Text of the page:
A repeated measures ANOVA was performed in IBM SPSS Statistics 20 with the main factor size and distance as within factors and age group as between factor. Interaction effect of distance*age, size*age, distance*size and distance*size*age were assessed. When the assumption of Mauchly's sphericity was not met, the Huynh-Feldt correction was used to correct for the degrees of freedom.

Results

Figure 4 shows the COP trajectories of a representative young and older subject for one block of 45 leaning movements (Figure 4A and 4B) to the targets in different directions, of different sizes and at different distances and for one experimental trial (Figure 4C and 4D). Table 1 shows the means and standard deviations of all outcome measures for all conditions. Statistics are presented in table 2.

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Figure 4. COP trajectories of one block of 45 experimental trials of a young subject (A) and an older subject (B) and COP trajectory of one experimental trial of a young subject (C) and an older subject (D); COP position in x direction is plotted against COP position in y direction.

https://doi.org/10.1371/journal.pone.0098494.g004

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Table 1. Mean and Standard Deviation of Movement Time (MT), number of peaks in the performed path (nP), maximal deviation of the performed path with respect to the ideal path (MD), the amount of times the cursor hit the goal target (CoG) and the dwelling time around the goal target (DT), for young (Y) and elderly (E) subjects.

https://doi.org/10.1371/journal.pone.0098494.t001

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Table 2. F-values of main effects (Age, Distance and Size) and interaction effects (Distance*Age and Size*Age), for Movement Time (MT), number of peaks in the performed path (nP), maximal deviation of the performed path with respect to the ideal path (MD), the amount of times the cursor hit the goal target (CoG) and the dwelling time around the goal target (DT).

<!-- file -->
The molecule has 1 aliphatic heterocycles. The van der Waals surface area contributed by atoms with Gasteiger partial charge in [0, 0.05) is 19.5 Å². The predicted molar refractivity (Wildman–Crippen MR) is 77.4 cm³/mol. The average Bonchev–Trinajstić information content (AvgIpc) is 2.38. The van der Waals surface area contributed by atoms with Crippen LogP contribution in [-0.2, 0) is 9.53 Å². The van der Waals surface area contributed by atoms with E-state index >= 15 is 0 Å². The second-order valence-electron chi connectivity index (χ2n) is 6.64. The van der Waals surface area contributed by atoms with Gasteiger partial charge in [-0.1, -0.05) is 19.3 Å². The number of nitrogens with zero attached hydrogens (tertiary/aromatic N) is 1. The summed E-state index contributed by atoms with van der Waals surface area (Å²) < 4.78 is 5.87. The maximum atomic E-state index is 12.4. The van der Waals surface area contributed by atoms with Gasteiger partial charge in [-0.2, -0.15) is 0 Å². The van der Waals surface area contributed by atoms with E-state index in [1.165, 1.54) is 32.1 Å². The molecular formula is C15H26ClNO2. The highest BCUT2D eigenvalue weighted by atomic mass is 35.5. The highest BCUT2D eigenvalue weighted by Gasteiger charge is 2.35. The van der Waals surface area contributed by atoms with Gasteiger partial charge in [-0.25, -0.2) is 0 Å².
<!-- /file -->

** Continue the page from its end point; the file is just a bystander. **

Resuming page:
https://doi.org/10.1371/journal.pone.0098494.t002

Target Size and Distance

There were significant main effects of target size and target distance on all outcome measures (table 2). Movement Time (MT) significantly increased with decreasing target size and with increasing target distance. The fluency of the movement significantly decreased with decreasing target size and increasing target distance, which was expressed in an increased number of peaks in the performed path and an increased maximal deviation of the performed path. The accuracy of the movement significantly decreased with decreasing target size and increasing target distance, which was expressed in more hits on the goal target and a longer dwelling time (Figure 5). These results imply that older adults needed more time to perform the movement and moved less fluent and less accurate compared to younger adults, when the leaning task became more difficult (i.e. smaller target size and longer target distance).

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Figure 5. Mean values for all outcome measures for the young and older adults group (triangles, squares respectively) for the three different target sizes and target distances.

Error bars represent group standard deviations. Averaged over sub values and standard deviations of all outcome measures for each size and distance.

https://doi.org/10.1371/journal.pone.0098494.g005

Age

There was a significant main effect of age on all outcome measures (table 2). Movement time significantly increased with increasing age. Older adults moved less fluent, which was expressed in more peaks in the performed path and a larger maximal deviation of the performed path. In addition, elderly moved less accurate, which was expressed in more hits on the goal target and a longer dwelling time (Figure 5). These results imply that older adults needed more time to perform the whole-body aiming movements and moved less accurate and fluent compared to younger adults.

Size*Age and Distance*Age

There were significant interaction effects of distance*age and size*age for all outcome measures, except for the maximal deviation, where no significant interaction effect was found for size*age (table 2). The effect of distance and size on the speed, fluency and accuracy of the movement significantly increased with increasing age (Figure 5).

Discussion

The aim of this was to gain more insight in the differences in postural control strategies between young and older adults during a postural control task requiring aiming movements of the whole body towards unpredictable targets. Young and older adults performed a weight-shifting task by moving the whole body in different directions to move a cursor towards targets of different sizes and at different distances projected on a screen in front of them. The task required that the subjects controlled their weight shifting quickly and accurately to reach a target location. The target appeared at an unpredictable location, so people had little time to anticipatory plan the aiming movement to the goal target in advance. It was expected that the participants needed more time to perform the COP movements and moved less fluently and less accurately when the task was more difficult (i.e. smaller target size and longer target distance) and that this would be more pronounced in older adults compared to younger adults.